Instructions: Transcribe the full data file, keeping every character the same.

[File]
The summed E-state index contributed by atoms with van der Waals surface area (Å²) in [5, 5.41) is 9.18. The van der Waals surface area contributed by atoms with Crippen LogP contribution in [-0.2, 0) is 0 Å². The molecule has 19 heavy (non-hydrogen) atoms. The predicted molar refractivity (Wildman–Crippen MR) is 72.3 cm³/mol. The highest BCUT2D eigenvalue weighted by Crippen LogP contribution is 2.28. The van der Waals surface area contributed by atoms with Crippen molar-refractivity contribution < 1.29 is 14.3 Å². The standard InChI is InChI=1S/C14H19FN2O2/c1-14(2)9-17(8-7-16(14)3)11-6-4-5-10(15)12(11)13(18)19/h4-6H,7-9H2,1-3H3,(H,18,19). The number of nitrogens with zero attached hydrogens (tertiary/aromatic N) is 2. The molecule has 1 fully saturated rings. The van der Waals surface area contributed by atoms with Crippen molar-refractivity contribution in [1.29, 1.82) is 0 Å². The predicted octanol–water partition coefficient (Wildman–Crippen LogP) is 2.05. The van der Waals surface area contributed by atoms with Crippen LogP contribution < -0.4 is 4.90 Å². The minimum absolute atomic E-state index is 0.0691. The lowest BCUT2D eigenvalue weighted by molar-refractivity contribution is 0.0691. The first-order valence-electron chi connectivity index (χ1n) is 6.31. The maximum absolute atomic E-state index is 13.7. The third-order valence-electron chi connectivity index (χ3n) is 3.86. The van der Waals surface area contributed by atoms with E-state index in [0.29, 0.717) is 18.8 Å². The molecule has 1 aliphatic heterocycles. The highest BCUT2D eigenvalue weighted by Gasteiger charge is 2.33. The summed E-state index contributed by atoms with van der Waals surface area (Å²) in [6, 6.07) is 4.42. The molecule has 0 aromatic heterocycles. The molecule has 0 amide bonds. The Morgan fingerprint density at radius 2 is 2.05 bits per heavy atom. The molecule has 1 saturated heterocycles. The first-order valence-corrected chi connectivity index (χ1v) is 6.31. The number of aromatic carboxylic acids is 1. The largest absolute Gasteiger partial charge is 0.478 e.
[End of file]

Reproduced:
The summed E-state index contributed by atoms with van der Waals surface area (Å²) in [5, 5.41) is 9.18. The van der Waals surface area contributed by atoms with Crippen LogP contribution in [-0.2, 0) is 0 Å². The molecule has 19 heavy (non-hydrogen) atoms. The predicted molar refractivity (Wildman–Crippen MR) is 72.3 cm³/mol. The highest BCUT2D eigenvalue weighted by Crippen LogP contribution is 2.28. The van der Waals surface area contributed by atoms with Crippen molar-refractivity contribution < 1.29 is 14.3 Å². The standard InChI is InChI=1S/C14H19FN2O2/c1-14(2)9-17(8-7-16(14)3)11-6-4-5-10(15)12(11)13(18)19/h4-6H,7-9H2,1-3H3,(H,18,19). The number of nitrogens with zero attached hydrogens (tertiary/aromatic N) is 2. The molecule has 1 fully saturated rings. The van der Waals surface area contributed by atoms with Crippen molar-refractivity contribution in [1.29, 1.82) is 0 Å². The predicted octanol–water partition coefficient (Wildman–Crippen LogP) is 2.05. The van der Waals surface area contributed by atoms with Crippen LogP contribution < -0.4 is 4.90 Å². The minimum absolute atomic E-state index is 0.0691. The lowest BCUT2D eigenvalue weighted by molar-refractivity contribution is 0.0691. The first-order valence-electron chi connectivity index (χ1n) is 6.31. The maximum absolute atomic E-state index is 13.7. The third-order valence-electron chi connectivity index (χ3n) is 3.86. The van der Waals surface area contributed by atoms with E-state index in [0.29, 0.717) is 18.8 Å². The molecule has 1 aliphatic heterocycles. The highest BCUT2D eigenvalue weighted by Gasteiger charge is 2.33. The summed E-state index contributed by atoms with van der Waals surface area (Å²) in [6, 6.07) is 4.42. The molecule has 0 aromatic heterocycles. The molecule has 0 amide bonds. The Morgan fingerprint density at radius 2 is 2.05 bits per heavy atom. The molecule has 1 saturated heterocycles. The first-order valence-corrected chi connectivity index (χ1v) is 6.31. The number of aromatic carboxylic acids is 1. The largest absolute Gasteiger partial charge is 0.478 e.